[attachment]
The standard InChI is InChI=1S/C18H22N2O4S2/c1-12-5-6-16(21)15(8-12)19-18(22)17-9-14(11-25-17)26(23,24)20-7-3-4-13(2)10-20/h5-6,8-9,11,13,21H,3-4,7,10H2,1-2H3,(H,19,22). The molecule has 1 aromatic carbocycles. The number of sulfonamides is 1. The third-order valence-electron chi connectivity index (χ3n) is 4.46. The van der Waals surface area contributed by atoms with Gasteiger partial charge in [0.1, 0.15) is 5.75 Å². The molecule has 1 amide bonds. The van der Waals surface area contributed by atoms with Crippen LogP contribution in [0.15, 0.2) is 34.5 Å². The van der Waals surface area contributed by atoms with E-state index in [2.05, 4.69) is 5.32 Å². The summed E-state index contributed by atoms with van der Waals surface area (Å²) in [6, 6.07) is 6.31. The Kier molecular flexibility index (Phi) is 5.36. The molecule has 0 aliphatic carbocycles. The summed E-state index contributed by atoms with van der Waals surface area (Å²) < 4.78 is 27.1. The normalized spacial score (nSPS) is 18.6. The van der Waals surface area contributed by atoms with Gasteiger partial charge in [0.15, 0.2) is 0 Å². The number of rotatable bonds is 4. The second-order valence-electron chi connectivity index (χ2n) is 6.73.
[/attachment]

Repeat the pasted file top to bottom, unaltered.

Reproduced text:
The standard InChI is InChI=1S/C18H22N2O4S2/c1-12-5-6-16(21)15(8-12)19-18(22)17-9-14(11-25-17)26(23,24)20-7-3-4-13(2)10-20/h5-6,8-9,11,13,21H,3-4,7,10H2,1-2H3,(H,19,22). The molecule has 1 aromatic carbocycles. The number of sulfonamides is 1. The third-order valence-electron chi connectivity index (χ3n) is 4.46. The van der Waals surface area contributed by atoms with Gasteiger partial charge in [0.1, 0.15) is 5.75 Å². The molecule has 1 amide bonds. The van der Waals surface area contributed by atoms with Crippen LogP contribution in [0.15, 0.2) is 34.5 Å². The van der Waals surface area contributed by atoms with E-state index in [2.05, 4.69) is 5.32 Å². The summed E-state index contributed by atoms with van der Waals surface area (Å²) in [6, 6.07) is 6.31. The Kier molecular flexibility index (Phi) is 5.36. The molecule has 0 aliphatic carbocycles. The summed E-state index contributed by atoms with van der Waals surface area (Å²) < 4.78 is 27.1. The normalized spacial score (nSPS) is 18.6. The van der Waals surface area contributed by atoms with Gasteiger partial charge in [0.15, 0.2) is 0 Å². The number of rotatable bonds is 4. The second-order valence-electron chi connectivity index (χ2n) is 6.73.